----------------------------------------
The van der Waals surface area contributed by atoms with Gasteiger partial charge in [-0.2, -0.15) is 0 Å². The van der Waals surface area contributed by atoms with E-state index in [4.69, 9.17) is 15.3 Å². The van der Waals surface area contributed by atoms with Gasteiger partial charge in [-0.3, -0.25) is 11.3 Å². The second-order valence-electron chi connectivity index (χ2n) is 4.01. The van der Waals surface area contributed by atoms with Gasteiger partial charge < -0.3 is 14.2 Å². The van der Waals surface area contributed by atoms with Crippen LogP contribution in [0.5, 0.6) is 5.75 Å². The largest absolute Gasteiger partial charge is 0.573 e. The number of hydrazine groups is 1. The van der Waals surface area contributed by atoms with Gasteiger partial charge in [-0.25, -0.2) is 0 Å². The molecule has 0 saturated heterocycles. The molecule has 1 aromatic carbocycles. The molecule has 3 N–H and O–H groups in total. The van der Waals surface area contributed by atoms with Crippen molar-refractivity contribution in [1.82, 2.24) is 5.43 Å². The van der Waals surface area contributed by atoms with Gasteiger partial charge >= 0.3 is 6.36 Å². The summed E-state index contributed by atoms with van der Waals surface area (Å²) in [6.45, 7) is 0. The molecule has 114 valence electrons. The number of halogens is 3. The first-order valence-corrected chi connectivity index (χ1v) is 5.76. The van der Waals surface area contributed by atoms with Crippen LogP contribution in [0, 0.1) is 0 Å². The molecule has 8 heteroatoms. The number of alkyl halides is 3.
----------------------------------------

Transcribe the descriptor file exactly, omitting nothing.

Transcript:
The van der Waals surface area contributed by atoms with Gasteiger partial charge in [-0.2, -0.15) is 0 Å². The van der Waals surface area contributed by atoms with E-state index in [4.69, 9.17) is 15.3 Å². The van der Waals surface area contributed by atoms with Gasteiger partial charge in [-0.3, -0.25) is 11.3 Å². The second-order valence-electron chi connectivity index (χ2n) is 4.01. The van der Waals surface area contributed by atoms with Gasteiger partial charge < -0.3 is 14.2 Å². The van der Waals surface area contributed by atoms with Crippen LogP contribution in [0.5, 0.6) is 5.75 Å². The largest absolute Gasteiger partial charge is 0.573 e. The number of hydrazine groups is 1. The van der Waals surface area contributed by atoms with Gasteiger partial charge in [-0.25, -0.2) is 0 Å². The molecule has 0 saturated heterocycles. The molecule has 1 aromatic carbocycles. The molecule has 3 N–H and O–H groups in total. The van der Waals surface area contributed by atoms with Crippen molar-refractivity contribution in [1.82, 2.24) is 5.43 Å². The van der Waals surface area contributed by atoms with Gasteiger partial charge >= 0.3 is 6.36 Å². The summed E-state index contributed by atoms with van der Waals surface area (Å²) in [6.45, 7) is 0. The molecule has 114 valence electrons. The number of halogens is 3. The first-order valence-corrected chi connectivity index (χ1v) is 5.76. The van der Waals surface area contributed by atoms with Crippen LogP contribution in [0, 0.1) is 0 Å². The molecule has 8 heteroatoms. The number of alkyl halides is 3.